The performance of college and university authorizers is mixed. Anecdotally, some smaller HEI authorizers have focused more on compliance than outcomes or have been reluctant to close low-performing schools. Others have facilitated authorizer shopping by granting charters to schools after other authorizers revoked their charters.

The Value of Higher Education Authorizers

  • HEIs offer an alternative, independent option for authorizing in a state: Because of their education focus and credibility, HEIs can be an option for creating an alternative authorizer to school districts when other approaches—such as Independent Chartering Boards or State Education Agency authorizers— are not politically viable. HEI authorizers can be an important option in states where local districts are unwilling to authorize charter schools or lack capacity to do so effectively.
  • HEIs have an aligned mission: Many HEIs have education-related missions that are aligned with the goals of high-quality authorizing, such as increasing college attainment for underrepresented students or advancing an educated populace. In Minnesota, for example, applicants to become charter authorizers, including HEIs, must describe how chartering schools helps the organization carry out its mission.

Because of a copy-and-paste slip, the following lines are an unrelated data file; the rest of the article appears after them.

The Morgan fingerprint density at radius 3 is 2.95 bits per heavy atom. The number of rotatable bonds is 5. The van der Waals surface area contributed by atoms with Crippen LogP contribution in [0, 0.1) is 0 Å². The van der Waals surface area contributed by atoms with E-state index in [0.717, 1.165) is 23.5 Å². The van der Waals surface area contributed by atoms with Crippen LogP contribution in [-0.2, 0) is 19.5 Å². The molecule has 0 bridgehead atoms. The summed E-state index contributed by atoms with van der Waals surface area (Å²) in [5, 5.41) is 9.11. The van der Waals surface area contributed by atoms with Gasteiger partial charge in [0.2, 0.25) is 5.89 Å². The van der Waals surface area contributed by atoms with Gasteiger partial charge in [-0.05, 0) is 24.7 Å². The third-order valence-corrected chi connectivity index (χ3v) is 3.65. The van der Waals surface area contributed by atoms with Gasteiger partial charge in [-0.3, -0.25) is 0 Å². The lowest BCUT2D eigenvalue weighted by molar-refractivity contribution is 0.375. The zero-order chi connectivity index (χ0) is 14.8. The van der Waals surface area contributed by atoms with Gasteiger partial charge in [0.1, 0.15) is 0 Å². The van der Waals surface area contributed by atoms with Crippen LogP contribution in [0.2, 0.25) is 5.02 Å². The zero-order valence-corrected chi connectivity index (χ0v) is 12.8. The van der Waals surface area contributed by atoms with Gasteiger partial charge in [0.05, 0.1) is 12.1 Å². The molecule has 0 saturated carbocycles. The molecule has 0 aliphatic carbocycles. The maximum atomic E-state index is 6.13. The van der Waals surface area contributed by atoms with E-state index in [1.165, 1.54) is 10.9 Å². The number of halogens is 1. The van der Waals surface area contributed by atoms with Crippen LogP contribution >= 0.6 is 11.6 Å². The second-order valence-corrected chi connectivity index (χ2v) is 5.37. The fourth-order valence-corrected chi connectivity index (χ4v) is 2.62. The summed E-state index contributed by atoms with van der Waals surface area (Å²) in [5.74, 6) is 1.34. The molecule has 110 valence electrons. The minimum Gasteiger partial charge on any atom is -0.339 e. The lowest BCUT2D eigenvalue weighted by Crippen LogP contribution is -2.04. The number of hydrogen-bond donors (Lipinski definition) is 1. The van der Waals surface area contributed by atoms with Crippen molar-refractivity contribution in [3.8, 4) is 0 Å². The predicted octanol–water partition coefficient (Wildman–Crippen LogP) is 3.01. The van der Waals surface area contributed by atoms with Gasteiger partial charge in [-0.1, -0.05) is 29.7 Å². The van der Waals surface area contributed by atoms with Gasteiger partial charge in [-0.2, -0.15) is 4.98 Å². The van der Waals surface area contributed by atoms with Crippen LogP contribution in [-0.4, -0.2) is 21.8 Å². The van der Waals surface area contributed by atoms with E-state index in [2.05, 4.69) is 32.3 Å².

• HEIs contribute leadership in public education and institutional legitimacy: HEIs are often well-known, respected organizations whose “seal of approval” may help a charter school gain community support.

Potential Pitfalls of HEI Authorizers, if Good Policies Are Not in Place

  • There may be a lack of willing higher education authorizers. Legislation to introduce HEI authorizers can only be successful if colleges and universities are genuinely interested in becoming authorizers. Established interests within an HEI, such as departments with ties to the state’s traditional K-12 education system or leadership or faculty with ideological opposition, may also scuttle efforts to become an authorizer.
  • HEIs may have misconceptions about the role of an authorizer. Some HEI authorizers do not fully understand their authorizer role as distinct from other education-related functions and, as a result, become too involved in the day-to-day management of schools, particularly those that are struggling. Faculty that is focused on teacher preparation, research, or the promotion of certain educational philosophies may not be committed to quality authorizing; these concerns can be addressed by establishing an independent charter office separate from the school of education.